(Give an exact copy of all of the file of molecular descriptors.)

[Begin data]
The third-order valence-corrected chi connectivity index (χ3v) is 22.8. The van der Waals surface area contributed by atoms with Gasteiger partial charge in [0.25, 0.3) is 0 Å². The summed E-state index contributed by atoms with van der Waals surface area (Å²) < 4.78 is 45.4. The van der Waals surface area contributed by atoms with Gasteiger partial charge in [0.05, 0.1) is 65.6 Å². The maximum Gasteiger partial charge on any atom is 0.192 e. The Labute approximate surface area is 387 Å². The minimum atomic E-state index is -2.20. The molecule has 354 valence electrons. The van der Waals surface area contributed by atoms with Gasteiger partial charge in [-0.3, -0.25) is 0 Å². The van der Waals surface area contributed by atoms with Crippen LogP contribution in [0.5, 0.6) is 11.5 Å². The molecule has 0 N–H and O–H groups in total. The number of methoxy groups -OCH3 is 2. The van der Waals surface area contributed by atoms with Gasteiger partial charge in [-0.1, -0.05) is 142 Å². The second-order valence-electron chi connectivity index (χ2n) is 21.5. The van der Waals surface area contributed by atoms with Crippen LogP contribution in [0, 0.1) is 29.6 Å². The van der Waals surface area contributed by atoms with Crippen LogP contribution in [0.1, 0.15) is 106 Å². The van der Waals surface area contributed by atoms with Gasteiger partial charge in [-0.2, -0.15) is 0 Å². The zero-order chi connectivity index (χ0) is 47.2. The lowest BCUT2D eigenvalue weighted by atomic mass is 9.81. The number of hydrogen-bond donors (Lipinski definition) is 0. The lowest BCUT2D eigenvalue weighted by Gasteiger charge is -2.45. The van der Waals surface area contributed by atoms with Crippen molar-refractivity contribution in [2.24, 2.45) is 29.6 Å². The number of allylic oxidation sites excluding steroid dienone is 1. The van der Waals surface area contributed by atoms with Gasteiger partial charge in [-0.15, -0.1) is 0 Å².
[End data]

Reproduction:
The third-order valence-corrected chi connectivity index (χ3v) is 22.8. The van der Waals surface area contributed by atoms with Gasteiger partial charge in [0.25, 0.3) is 0 Å². The summed E-state index contributed by atoms with van der Waals surface area (Å²) < 4.78 is 45.4. The van der Waals surface area contributed by atoms with Gasteiger partial charge in [0.05, 0.1) is 65.6 Å². The maximum Gasteiger partial charge on any atom is 0.192 e. The Labute approximate surface area is 387 Å². The minimum atomic E-state index is -2.20. The molecule has 354 valence electrons. The van der Waals surface area contributed by atoms with Gasteiger partial charge in [-0.3, -0.25) is 0 Å². The van der Waals surface area contributed by atoms with Crippen LogP contribution in [0.5, 0.6) is 11.5 Å². The molecule has 0 N–H and O–H groups in total. The number of methoxy groups -OCH3 is 2. The van der Waals surface area contributed by atoms with Gasteiger partial charge in [-0.1, -0.05) is 142 Å². The second-order valence-electron chi connectivity index (χ2n) is 21.5. The van der Waals surface area contributed by atoms with Crippen LogP contribution in [0, 0.1) is 29.6 Å². The van der Waals surface area contributed by atoms with Crippen LogP contribution in [0.1, 0.15) is 106 Å². The van der Waals surface area contributed by atoms with Gasteiger partial charge in [-0.2, -0.15) is 0 Å². The zero-order chi connectivity index (χ0) is 47.2. The lowest BCUT2D eigenvalue weighted by atomic mass is 9.81. The number of hydrogen-bond donors (Lipinski definition) is 0. The lowest BCUT2D eigenvalue weighted by Gasteiger charge is -2.45. The van der Waals surface area contributed by atoms with Crippen molar-refractivity contribution in [2.24, 2.45) is 29.6 Å². The number of allylic oxidation sites excluding steroid dienone is 1. The van der Waals surface area contributed by atoms with Gasteiger partial charge in [-0.15, -0.1) is 0 Å².